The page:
|Birthdate||Nov. 10, 1984|
Kendrick Perkins (born November 10, 1984 in Nederland, Texas) is a center for the Boston Celtics. He is known for his trademark scowl.
- The five Celtics starters are listed on the All-Star ballot this year, the first time that Perkins and Rajon Rondo have been listed. Perkins told the Boston Globe: "Just to be on it, it's surprising, more than anything; that's all I can tell you." 
- Perkins and Jermaine O'Neal "exchanged words" following a technical foul in the November 10th game against the Raptors. Perkins told the Boston Herald that their ongoing clashes are getting serious: "There's always words exchanged. We do have something personal. That's how we've been since we've been matching up. But you know, it is what it is... When we match up it's always going to be a personal matchup in my opinion. I don't want him to score at all, and he tries his best to score buckets on me." 
College: None (Clifton J. Ozen HS, Texas)
Years pro: 5
Acquired: Drafted No. 27 overall in 2003 (traded from Memphis, along with the draft rights to Marcus Banks, in exchange for the draft rights to Troy Bell and Dahntay Jones)
2008/2009 salary: $4.1 million
Signed through: 2010-2011
Last year's numbers: 6.9 ppg, 1.5 bpg, 6.1 rpg in 24.5 minutes
Perkins is the muscle of the Celtics. In addition to being a very good rebounder, he is the best one-on-one post defender.
Perkins has had several injuries. His left shoulder injury kept him out of Game 5 of the 2008 Finals.
Perkins graduated from Clifton J. Ozen High School in Beaumont, Texas in 2003 where he led Ozen High to four consecutive district championships and one state championship during his high school career. Averaging 27.5 points, 16.4 rebounds and 7.8 blocked shots a game as a Senior, he led Ozen to a 33-1 record, with the only loss being a 66-54 setback to Fort Worth Dunbar in the state 4A championship game. In 2003, Perkins was selected to the McDonald's All-American game for high-school players. He had originally committed to the University of Memphis, but opted instead to make the jump to the NBA straight out of high school.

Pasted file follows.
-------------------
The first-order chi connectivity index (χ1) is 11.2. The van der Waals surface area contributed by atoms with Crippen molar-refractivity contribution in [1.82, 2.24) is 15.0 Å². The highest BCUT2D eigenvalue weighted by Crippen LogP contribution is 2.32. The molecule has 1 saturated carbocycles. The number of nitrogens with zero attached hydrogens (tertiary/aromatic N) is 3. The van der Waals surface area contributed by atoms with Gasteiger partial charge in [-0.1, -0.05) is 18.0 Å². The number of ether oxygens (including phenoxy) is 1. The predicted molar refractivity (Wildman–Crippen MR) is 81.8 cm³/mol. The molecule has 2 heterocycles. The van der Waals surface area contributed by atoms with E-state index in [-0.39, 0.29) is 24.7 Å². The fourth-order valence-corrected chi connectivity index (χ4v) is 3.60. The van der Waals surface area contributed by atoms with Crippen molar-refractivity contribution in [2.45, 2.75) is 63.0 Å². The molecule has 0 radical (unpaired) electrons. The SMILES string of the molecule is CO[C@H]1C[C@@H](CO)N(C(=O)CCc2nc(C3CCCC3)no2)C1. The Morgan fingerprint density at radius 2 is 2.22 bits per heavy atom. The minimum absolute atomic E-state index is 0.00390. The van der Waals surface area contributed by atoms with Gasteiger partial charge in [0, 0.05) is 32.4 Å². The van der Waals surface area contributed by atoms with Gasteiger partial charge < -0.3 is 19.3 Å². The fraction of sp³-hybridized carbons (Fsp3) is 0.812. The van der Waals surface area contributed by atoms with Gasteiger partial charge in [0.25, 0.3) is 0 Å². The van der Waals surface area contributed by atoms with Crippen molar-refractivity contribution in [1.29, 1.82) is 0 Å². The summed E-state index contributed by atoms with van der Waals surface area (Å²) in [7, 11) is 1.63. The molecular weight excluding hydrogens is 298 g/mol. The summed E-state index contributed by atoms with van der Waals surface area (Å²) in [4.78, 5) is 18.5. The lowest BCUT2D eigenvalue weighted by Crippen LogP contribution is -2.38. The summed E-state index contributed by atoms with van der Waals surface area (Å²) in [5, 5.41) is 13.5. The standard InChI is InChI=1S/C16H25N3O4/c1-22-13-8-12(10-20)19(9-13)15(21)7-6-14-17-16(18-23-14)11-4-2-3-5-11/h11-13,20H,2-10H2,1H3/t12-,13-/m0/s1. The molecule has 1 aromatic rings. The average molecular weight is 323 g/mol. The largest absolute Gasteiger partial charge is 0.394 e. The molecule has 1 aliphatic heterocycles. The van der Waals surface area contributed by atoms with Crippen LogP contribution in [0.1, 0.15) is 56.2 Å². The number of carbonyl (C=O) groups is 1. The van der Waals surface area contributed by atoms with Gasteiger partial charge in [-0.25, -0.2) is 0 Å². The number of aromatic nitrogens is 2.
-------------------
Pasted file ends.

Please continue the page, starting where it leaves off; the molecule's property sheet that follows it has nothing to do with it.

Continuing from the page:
The 6'10" Center (basketball)/Power forward (basketball) was drafted in the first round with the 27th pick of the 2003 NBA Draft by the Memphis Grizzlies, but was immediately traded along with Marcus Banks to the Boston Celtics in exchange for Troy Bell and Dahntay Jones, who had been selected by the Celtics in the same draft.
During the 2004-05 season, Perkins received more playing time than he did his rookie season, and became known as one of the tougher players on the Celtics. He had a limited role during the regular season and playoffs as the team's "enforcer". Perkins was involved in an unusual scenario in the final seconds of regulation in Game 6 of the 2005 Eastern Conference first round against Indiana, Paul Pierce was ejected but Pierce was owed free throws because he had been fouled before the ejection. Under NBA rules, Indiana coach Rick Carlisle chose to select Perkins (who had not played in the game) off the bench to shoot the crucial Free throws (the game was tied). Perkins missed both, indirectly leading the game going into overtime, in which the Celtics eventually won.
After marked improvements during summer training and practice, Perkins earned more playing time from coach Doc Rivers during the 2005-06 season. He played some of the best games of his career in 2006, repeatedly reaching double figures in points and rebounds. After the trade of Mark Blount to the Minnesota Timberwolves, Perkins became the undisputed starting Center (basketball) for the Celtics, although he was already sharing starting time before Blount's departure.
Perkins is a practicing Roman Catholic. He was an Altar boy in his youth, and it was often problematic to find an Alb to fit him due to his height. He has a son, Kendrick Perkins II, born September 10, 2007.
- ↑ "Versions of Celtics' final play vary", Boston Globe, Marc J. Spears. November 13, 2008.
- ↑ "Kendrick Perkins crashes Jermaine O'Neal's party", Boston Herald, Steve Buckley. November 11, 2008.
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